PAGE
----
Sunday, February 13, 2011

Tefillin or not tefillin... that is the question...


Tefillin, or not tefillin, that (with apologies to Mr. Shakespeare), is the question. That it should even be a question for me surprises me, but there it is, and it won’t go away. So I do what I usually do with something that’s puzzling or disconcerting me in some way. I puzzle on it some more, toss it around in my mind, question it, and even challenge it. I try to approach these things with some sort of logic, and so my first step is to just find out about tefillin. Here’s what I know.

Tefillin are a set of small leather boxes, with leather straps so that one of them can be wrapped around your arm (most often the left, because that is for most people their weaker arm), and the other can be wrapped around your head. They contain scrolls of parchment inscribed with verses from the Torah, to remind us to observe God's commandments, and are worn by observant Jews during weekday morning prayers.

Tefillin are sometimes called phylacteries, a word derived from the ancient Greek phylakterion, which means a safeguard. It seems possible that the Greeks misunderstood tefillin to be some sort of amulet or charm, which they are not. Rather, they represent for observant Jews a physical connection to God. The Hebrew word tefillin is related to the word tefilah (prayer) and the Greek term was not used in Jewish circles.

Like most things to do with prayer, men are obligated to wear tefillin (we call it 'laying tefillin' or 'wrapping tefillin') from the time of their Bar Mitzvah, but women are not. There are some who argue that the lack of obligation incumbent on women in this mitzvah is actually a prohibition, and that women should not wear them. However, there are women who do take on the obligation and who lay tefillin regularly. Early Jewish Halacha (law) allowed women to take on the obligation of wearing tefillin, but this custom was generally discouraged, and eventually this discouragement became active exclusion, especially amongst Ashkenazi Jews.

Modern Orthodox Judaism holds that it is permissible for women to wear tefillin, though it is generally discouraged. Conservative Judaism and Reform Judaism allow women to wear tefillin, and in fact, many in Conservative Judaism encourage the practice.

The hand-tefillin, or shel yad, is placed on the upper arm, with the strap wrapped around the arm, hand, and fingers; the head-tefillin, or shel rosh, is placed above the forehead, where your hairline would begin, with the strap going around the head and over the shoulders. The Torah commands that tefillin should be worn to serve as a "sign" and "remembrance" that God brought the children of Israel out of Egypt.  Tefillin are wrapped in a particular pattern, and one cannot just put them on without being taught to do so correctly.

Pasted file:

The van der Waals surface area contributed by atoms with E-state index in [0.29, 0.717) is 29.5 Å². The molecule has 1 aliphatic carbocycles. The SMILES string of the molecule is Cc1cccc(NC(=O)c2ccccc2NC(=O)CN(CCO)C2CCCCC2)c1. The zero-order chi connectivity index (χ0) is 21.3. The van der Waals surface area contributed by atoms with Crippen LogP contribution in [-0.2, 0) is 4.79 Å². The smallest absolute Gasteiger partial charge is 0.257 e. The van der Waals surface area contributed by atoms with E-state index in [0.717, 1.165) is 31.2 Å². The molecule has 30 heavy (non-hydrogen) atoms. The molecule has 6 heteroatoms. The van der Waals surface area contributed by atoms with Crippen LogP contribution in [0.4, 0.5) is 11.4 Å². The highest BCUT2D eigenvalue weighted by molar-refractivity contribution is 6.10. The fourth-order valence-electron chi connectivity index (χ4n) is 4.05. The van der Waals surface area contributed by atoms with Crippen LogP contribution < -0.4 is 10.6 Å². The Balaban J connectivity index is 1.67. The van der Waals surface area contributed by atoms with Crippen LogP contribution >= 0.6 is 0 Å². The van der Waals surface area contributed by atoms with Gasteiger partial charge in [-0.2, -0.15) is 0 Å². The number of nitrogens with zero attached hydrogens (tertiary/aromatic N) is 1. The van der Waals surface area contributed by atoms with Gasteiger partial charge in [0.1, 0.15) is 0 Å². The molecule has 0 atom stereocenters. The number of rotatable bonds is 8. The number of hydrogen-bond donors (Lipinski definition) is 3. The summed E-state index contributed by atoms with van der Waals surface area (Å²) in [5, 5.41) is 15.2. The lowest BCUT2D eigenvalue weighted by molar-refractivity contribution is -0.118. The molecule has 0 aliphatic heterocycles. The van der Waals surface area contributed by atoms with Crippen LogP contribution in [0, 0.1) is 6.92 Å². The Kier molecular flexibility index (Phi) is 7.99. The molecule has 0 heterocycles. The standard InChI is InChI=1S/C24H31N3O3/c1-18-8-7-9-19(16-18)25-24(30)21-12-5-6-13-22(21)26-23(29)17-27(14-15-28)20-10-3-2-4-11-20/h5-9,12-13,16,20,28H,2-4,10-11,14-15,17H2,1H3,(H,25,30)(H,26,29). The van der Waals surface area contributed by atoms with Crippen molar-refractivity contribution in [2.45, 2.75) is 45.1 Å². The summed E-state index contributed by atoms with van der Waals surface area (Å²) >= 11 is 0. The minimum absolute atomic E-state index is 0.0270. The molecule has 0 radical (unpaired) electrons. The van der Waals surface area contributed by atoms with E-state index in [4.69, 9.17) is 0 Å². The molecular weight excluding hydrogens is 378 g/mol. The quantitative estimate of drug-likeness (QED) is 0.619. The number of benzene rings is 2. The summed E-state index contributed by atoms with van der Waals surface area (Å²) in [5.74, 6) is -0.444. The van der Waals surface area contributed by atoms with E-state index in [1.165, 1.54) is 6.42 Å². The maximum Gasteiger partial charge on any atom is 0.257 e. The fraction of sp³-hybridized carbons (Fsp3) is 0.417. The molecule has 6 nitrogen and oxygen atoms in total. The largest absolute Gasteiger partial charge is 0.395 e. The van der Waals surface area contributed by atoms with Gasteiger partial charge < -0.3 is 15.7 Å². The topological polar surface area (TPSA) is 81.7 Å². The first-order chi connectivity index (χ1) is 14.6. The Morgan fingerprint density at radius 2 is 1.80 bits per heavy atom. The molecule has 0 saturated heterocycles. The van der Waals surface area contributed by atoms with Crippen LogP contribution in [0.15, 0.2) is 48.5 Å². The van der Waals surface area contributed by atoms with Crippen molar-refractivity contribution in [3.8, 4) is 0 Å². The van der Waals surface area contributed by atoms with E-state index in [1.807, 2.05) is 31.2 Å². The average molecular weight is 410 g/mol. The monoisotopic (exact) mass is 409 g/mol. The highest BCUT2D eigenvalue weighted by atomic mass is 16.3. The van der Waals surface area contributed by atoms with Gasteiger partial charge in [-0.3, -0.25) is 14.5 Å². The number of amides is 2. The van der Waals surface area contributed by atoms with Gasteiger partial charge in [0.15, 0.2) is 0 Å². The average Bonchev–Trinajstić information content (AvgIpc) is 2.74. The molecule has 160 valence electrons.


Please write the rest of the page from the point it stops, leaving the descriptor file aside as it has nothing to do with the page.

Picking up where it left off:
Bobbi & Greg learning how to wrap tefillin

The obligation of tefillin is Biblically ordained and is mentioned four times in Torah: twice when recalling the Exodus from Egypt - "And this shall serve you as a sign on your hand, and as a reminder on your forehead, in order that the Teaching of the Lord may be in your mouth - that with a mighty hand the Lord freed you from Egypt." (Exodus 13:9); and "And so it shall be as a sign upon your hand, and as a symbol on your forehead that with a mighty hand the Lord freed us from Egypt." (Exodus 13:16)

And it's mentioned twice in the Shema passages: "Bind them as a sign on your hand and let them serve as a symbol on your forehead" (Deuteronomy 6:8) and "Therefore, impress these My words upon your very heart: bind them as a sign upon your hand and let them serve as a symbol on your forehead..." (Deuteronomy 11:18)

The Shema, in case you're wondering, is one of the most important prayers in all of Jewish tradition - "Shema Israel, Adonai Eloheinu, Adonai Ehad," is its beginning. That means "Hear Israel, the Lord your God, the Lord is One." The entire prayer is much longer, but it talks about the unity of the one God, and how Jews, as the people of the Covenant, are obligated to remember God and God's blessings upon us and care of us.

The idea, of course, is that we are meant to be engrossed in Torah – in thinking about it, living our lives according to its mitzvot, learning from it, sharing it with our children. And while the original scribes may have understood these verses to be more metaphorical in nature, the rabbis determined that the best way to be mindful constantly of God’s covenant with the Jewish people and our obligations to that covenant would be this tangible, physical reminder.

I think that I can be engrossed in Torah without taking on another mitzvah – or to be more precise, I have thought this to be the case. After all, I’ve taken on mitzvot quite happily that I didn’t imagine would ever be important to me. I keep kosher… I wear a tallis… if I miss synagogue, it’s because I’m sick, or I’m not in town (and if I’m not in town, but am in a place where there’s a synagogue, then I am there!)… I observe and celebrate the holidays and mark them all as special. So do I need tefillin? Do I even want them? I don’t know yet … but they are very much on my mind.

My arm in tefillin...


Maggie Z said...

I love how you respect the traditions while still questioning its history and rules ...... that's a fine line which is incredibly hard to walk!

Love you!

Deborah March said...

WHY have we become so disconnected? Do you ever think of that?

Chaviva said...

I suspect that the reasons for disconnection are as varied as those who experience it. In my case, I came to feel that I was going through the motions in religious observance, and what I was missing was that unfathomable thing that spoke not just to my mind but to my soul.